Resident’s expressed a wide range of concerns, such as whether there would be harmful storm water runoff at the plant or issues recycling the metal panels. While the Environmental Protection Agency has penalized solar companies in the past over runoff violations during construction, Apex’s Tiffany Seavers said the company has plans to prevent such pollution in accordance with state and EPA regulations.

“Some of that will be extended buffers, some of that will be making sure that we have planting down very, very quickly after we have any kind of grading,” Seavers said.

But the most common objections were about the proximity of the panels to people’s homes as well as the potential disruption to the area’s wildlife.

“I don’t think everybody here is against solar, they’re against the location of this solar farm,” resident David Kazery said at the meeting. “We respect your hustle, but this venture could be done elsewhere that is more rural. I know y’all think that this is an extremely rural area, but there’s a lot of people here.”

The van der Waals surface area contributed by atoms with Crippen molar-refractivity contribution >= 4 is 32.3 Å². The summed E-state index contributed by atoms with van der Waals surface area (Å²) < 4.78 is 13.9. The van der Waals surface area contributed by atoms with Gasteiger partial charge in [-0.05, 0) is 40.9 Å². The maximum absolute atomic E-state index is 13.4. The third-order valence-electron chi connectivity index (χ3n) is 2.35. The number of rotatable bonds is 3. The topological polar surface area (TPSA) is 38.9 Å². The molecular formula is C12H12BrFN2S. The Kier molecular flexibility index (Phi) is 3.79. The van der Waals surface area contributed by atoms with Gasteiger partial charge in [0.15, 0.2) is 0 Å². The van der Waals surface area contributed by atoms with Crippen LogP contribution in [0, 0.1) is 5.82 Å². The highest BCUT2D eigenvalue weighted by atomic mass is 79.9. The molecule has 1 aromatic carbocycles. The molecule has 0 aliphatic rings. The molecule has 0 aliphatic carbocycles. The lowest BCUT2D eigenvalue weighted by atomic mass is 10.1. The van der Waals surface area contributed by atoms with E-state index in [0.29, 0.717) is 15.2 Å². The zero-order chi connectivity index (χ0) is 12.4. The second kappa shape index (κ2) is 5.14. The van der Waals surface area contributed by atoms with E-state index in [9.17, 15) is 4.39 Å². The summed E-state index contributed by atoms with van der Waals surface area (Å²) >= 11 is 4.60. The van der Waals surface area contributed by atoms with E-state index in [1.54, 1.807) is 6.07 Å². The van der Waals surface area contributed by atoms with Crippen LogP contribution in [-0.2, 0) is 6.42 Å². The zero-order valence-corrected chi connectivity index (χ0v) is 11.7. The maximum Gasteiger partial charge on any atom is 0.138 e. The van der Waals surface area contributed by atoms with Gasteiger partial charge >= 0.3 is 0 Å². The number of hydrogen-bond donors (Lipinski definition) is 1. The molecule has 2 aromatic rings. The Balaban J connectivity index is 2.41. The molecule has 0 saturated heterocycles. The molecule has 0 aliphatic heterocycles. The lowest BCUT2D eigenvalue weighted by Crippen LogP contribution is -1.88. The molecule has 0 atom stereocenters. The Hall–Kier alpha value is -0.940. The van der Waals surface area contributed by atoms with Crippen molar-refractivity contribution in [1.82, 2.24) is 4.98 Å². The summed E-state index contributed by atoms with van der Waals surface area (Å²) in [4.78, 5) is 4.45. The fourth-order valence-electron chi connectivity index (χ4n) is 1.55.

Brian O’Shea, director of Public Engagement for Apex, said Soul City Solar will be at least 300 feet from other occupied properties. Other company officials reiterated at the meeting that the private landowners made the decision to lease their property for this use.

“We are working with landowners who chose to work with us,” Chris Hawk, a development manager for Apex, said. “They will continue to be the landowners at the end of the project. We will return the land to them for them to continue to use as they see fit, whether that’s farming or any other venture.”